In my previous post on this topic I introduced you to some very basic concepts regarding mineral rights. Now I'll be addressing the essence of what a mineral royalty is and covering the first major mineral royalty type.
Essentially, a royalty is a payment that a mining lessee or "operator" pays a mineral rights owner (you hopefully) for the right to explore, prospect, develop, or mine economically viable mineral or metal deposits on your property. It's very important to remember here again that you MUST own the mineral rights (not simply surface rights) in order to get a valid royalty deal. Again, I'm no expert on mineral rights issues or the fine points of royalty deals, so if you decide to head down this path make sure you consult with a licensed professional (certified mineral appraiser, property rights lawyer, geologist, mining engineer, etc.) who DOES know the score.
1. Flat-Rate Royalty
Also known as the flat-rate unit of production royalty, this type of royalty is one of the simplest to understand and deal with in a practical sense. In a flat-rate royalty deal you are paid a fixed amount by the operator per unit mined, produced, or recovered. Unit royalties can be paid in tons, pounds, troy ounces, grams, or anything else that you and the operator agree upon beforehand.
The single most important factor in a flat-rate royalty deal is that you get an accurate count of the units produced or sold by the operator over a set period of time. As you can see, for small timers like you and I this means a certain amount of trust is involved between you and the operator unless you personally monitor production yourself 24-7. That's unrealistic of course.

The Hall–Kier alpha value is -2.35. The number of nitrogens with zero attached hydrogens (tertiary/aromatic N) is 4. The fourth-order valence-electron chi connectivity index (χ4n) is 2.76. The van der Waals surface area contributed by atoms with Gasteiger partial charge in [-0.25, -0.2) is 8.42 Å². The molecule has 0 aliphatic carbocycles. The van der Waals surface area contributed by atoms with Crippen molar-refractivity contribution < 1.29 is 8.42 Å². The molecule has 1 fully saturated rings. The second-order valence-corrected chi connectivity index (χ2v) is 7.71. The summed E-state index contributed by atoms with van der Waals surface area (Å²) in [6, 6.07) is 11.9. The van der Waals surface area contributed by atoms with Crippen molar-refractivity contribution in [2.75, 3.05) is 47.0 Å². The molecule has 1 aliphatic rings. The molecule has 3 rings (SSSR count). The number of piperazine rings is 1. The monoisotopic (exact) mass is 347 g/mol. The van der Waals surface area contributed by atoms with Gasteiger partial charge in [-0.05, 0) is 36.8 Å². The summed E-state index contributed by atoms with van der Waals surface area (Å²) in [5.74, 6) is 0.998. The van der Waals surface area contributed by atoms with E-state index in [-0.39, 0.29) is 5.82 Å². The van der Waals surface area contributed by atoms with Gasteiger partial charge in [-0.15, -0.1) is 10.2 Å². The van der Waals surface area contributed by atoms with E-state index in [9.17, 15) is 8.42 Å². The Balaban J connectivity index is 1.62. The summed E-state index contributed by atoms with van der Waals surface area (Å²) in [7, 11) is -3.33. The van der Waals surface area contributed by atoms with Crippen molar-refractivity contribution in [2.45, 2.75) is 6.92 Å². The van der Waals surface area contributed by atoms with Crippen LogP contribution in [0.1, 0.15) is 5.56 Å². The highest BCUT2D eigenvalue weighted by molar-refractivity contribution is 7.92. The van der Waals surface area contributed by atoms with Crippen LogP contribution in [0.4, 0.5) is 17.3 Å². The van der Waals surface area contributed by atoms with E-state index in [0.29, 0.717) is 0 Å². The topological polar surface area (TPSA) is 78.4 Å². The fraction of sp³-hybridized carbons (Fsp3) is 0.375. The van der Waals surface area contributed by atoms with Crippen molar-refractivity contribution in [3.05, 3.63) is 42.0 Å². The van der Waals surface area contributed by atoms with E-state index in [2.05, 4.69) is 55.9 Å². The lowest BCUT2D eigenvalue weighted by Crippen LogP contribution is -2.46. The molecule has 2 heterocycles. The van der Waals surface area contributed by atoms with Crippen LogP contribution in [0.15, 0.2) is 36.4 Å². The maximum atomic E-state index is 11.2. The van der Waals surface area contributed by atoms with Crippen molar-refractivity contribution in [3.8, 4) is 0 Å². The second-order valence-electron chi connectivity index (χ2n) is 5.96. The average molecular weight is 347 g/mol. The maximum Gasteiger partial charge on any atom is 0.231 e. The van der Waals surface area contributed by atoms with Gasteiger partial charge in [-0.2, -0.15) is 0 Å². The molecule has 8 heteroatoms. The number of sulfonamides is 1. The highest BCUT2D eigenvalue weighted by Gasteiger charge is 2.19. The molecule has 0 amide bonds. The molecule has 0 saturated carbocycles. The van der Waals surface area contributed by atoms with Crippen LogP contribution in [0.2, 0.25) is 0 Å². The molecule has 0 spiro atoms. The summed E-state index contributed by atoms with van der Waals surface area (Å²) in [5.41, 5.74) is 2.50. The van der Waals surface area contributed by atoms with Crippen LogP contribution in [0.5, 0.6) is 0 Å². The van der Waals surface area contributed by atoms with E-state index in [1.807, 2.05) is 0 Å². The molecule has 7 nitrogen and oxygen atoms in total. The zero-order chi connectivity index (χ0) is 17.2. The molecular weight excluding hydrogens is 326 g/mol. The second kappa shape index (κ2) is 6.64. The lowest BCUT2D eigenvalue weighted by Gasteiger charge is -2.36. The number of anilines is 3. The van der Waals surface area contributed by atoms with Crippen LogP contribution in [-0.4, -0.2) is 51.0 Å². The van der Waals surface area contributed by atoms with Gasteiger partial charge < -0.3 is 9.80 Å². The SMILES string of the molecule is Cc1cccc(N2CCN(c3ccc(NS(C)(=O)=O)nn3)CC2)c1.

What can be done, however, is that on the front end of a flat-rate royalty deal you can stipulate that both electronic (digital) and hard-copy (paper) production accounting records be maintained from beginning to end. Some operators may balk at this sort of scrutiny and that should tell you something...A reputable lessee or operator might flinch at the pain-in-the-ass aspects of this sort of record keeping but won't bat an eye when it comes to providing you with the info you request, even in triplicate. However, you still need to understand that a flat-rate royalty based on units of production still has its inherent accounting problems even under the best of circumstances.
(Don't make a royalty move without consulting licensed professionals first.)
One good thing to remember is that flat-rate royalty deals rarely take into account fluctuations in the mineral or metals markets or a devalued dollar in times of recession or, worse yet, inflation. That means if the overall market price of the mineral or metal on your property drops one month into your flat-rate deal, then you'll see a correlating drop in your unit royalty payments. Ditto regarding hard economic times and periods of increased production costs (high fuel prices, transport, etc.). Another consideration here is that certain flat-rate royalty deals include a "cap" provision. Once this pre-set cap or limit is reached, the operator no longer has to pay you royalty payments any longer and can proceed independently while you just stand around and watch.
Flat-rate royalty deals have declined in popularity over the past 20 years or so. The main reason is, again, the fact that flat-rates don't typically account for changing prices and economic conditions. Although they do occur with precious metal deposits at certain times, most flat rate royalties are associated with recovering more mundane minerals or materials such as gravel, stone, and the like. It should go without saying that gold claim or other mineral rights property owners looking to make some royalty money should probably bypass the flat-rate type of deal.
Still, it's good to know your full-range of options just the same.
(c) Jim Rocha (J.R.) 2014
Questions? E-mail me at firstname.lastname@example.org